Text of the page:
While the drift fishery doesn’t catch many Kenai kings, it can catch significant numbers of sockeye and coho salmon bound for the Matanuska and Susitna rivers draining into the north end of the Inlet.
Sockeye and coho runs in some of the streams in those watersheds are struggling.
While everywhere else in the world, fishery managers are trying to reduce harvests in mixed stock fisheries to minimize the impacts on weaker stocks of fish in this sort of situation, the NPFMC is looking like it might do the opposite despite what the science clearly says.
“The mixed stock management problem is well known to biologists in the North Pacific as it applies to salmon,” Australian researchers observed almost 25 years ago after the Alaska Sea Grant program asked them to examine “Ecosystem Approaches for Fisheries Management” in the 49th state. “Paulik et al. (in 1967) showed that stocks of a single species of salmon often have differing productivity rates, and that when these stocks are caught together in an offshore fishery at a high catch rate, the least productive of the stocks will decline in spawning biomass.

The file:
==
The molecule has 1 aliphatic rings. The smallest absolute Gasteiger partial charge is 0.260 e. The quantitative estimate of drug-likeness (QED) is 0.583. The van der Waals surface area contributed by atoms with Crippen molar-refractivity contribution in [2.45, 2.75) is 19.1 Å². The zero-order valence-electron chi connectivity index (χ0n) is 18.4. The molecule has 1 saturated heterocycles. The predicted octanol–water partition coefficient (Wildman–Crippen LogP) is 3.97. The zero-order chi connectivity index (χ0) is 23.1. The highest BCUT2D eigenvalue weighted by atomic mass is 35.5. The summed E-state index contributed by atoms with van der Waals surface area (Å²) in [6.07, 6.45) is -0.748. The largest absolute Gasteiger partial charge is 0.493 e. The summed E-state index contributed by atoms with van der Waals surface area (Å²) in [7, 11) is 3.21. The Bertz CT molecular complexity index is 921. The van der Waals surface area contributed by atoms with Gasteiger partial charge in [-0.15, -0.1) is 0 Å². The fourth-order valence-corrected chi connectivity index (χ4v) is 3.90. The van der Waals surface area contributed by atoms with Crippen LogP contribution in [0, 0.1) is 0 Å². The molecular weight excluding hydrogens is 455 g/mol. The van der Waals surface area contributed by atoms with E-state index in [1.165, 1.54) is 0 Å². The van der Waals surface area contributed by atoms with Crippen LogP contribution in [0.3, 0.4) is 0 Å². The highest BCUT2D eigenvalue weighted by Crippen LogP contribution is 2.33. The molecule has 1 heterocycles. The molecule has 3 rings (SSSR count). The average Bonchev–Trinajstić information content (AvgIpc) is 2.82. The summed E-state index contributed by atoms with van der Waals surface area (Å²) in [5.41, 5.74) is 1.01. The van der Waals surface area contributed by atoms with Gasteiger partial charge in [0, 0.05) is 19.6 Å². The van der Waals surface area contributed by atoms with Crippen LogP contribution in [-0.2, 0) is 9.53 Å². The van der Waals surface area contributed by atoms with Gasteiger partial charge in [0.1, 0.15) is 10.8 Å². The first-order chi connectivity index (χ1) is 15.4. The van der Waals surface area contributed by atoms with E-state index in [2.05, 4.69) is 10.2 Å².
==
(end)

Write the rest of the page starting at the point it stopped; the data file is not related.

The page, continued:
“He showed how to calculate the rates of decline in relation to
offshore catch rate and how to arrive at the rate that would sustain all of the stocks. He pointed out that maintaining the least productive stock means giving up catch potential of the most productive stock. The catch rate that maximizes the take for the most productive stock will cause the least productive stock to disappear.”
Disappearance is what some fear for the weaker stocks of Mat-Su fish that must run a gauntlet of drift gillnets on their way back to the streams of their birth.